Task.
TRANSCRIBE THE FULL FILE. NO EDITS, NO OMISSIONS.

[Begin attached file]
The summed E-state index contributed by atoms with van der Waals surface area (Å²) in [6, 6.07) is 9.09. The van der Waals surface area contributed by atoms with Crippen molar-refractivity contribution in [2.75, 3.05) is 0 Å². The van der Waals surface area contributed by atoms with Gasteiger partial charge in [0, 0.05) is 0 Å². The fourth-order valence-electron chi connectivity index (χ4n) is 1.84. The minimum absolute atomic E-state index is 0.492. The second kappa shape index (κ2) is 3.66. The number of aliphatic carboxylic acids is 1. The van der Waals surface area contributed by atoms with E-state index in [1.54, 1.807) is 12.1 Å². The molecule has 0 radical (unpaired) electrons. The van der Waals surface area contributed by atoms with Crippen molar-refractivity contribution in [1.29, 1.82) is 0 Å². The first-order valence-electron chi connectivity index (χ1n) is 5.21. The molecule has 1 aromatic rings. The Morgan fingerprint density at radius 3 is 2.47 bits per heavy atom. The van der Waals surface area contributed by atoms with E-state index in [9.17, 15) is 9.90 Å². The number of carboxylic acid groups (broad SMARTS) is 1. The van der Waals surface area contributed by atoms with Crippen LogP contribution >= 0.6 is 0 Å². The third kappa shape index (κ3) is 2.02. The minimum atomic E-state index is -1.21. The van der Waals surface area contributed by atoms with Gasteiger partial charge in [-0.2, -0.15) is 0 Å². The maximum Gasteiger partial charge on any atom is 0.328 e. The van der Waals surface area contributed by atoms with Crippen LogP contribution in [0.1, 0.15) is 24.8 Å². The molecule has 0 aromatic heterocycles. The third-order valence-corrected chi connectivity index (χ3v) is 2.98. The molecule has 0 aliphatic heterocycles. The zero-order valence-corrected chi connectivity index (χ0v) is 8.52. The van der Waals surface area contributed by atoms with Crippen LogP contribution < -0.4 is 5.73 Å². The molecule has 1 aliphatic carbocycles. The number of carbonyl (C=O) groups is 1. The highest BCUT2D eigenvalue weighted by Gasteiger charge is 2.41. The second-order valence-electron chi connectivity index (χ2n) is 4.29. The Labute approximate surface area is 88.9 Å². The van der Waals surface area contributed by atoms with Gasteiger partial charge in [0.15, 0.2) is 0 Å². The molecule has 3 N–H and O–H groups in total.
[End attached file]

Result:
The summed E-state index contributed by atoms with van der Waals surface area (Å²) in [6, 6.07) is 9.09. The van der Waals surface area contributed by atoms with Crippen molar-refractivity contribution in [2.75, 3.05) is 0 Å². The van der Waals surface area contributed by atoms with Gasteiger partial charge in [0, 0.05) is 0 Å². The fourth-order valence-electron chi connectivity index (χ4n) is 1.84. The minimum absolute atomic E-state index is 0.492. The second kappa shape index (κ2) is 3.66. The number of aliphatic carboxylic acids is 1. The van der Waals surface area contributed by atoms with E-state index in [1.54, 1.807) is 12.1 Å². The molecule has 0 radical (unpaired) electrons. The van der Waals surface area contributed by atoms with Crippen molar-refractivity contribution in [1.29, 1.82) is 0 Å². The first-order valence-electron chi connectivity index (χ1n) is 5.21. The molecule has 1 aromatic rings. The Morgan fingerprint density at radius 3 is 2.47 bits per heavy atom. The van der Waals surface area contributed by atoms with E-state index in [9.17, 15) is 9.90 Å². The number of carboxylic acid groups (broad SMARTS) is 1. The van der Waals surface area contributed by atoms with Crippen LogP contribution >= 0.6 is 0 Å². The third kappa shape index (κ3) is 2.02. The minimum atomic E-state index is -1.21. The van der Waals surface area contributed by atoms with Gasteiger partial charge in [-0.2, -0.15) is 0 Å². The maximum Gasteiger partial charge on any atom is 0.328 e. The van der Waals surface area contributed by atoms with Crippen LogP contribution in [0.1, 0.15) is 24.8 Å². The molecule has 0 aromatic heterocycles. The third-order valence-corrected chi connectivity index (χ3v) is 2.98. The molecule has 0 aliphatic heterocycles. The zero-order valence-corrected chi connectivity index (χ0v) is 8.52. The van der Waals surface area contributed by atoms with Crippen LogP contribution < -0.4 is 5.73 Å². The molecule has 1 aliphatic carbocycles. The number of carbonyl (C=O) groups is 1. The highest BCUT2D eigenvalue weighted by Gasteiger charge is 2.41. The second-order valence-electron chi connectivity index (χ2n) is 4.29. The Labute approximate surface area is 88.9 Å². The van der Waals surface area contributed by atoms with Gasteiger partial charge in [0.15, 0.2) is 0 Å². The molecule has 3 N–H and O–H groups in total.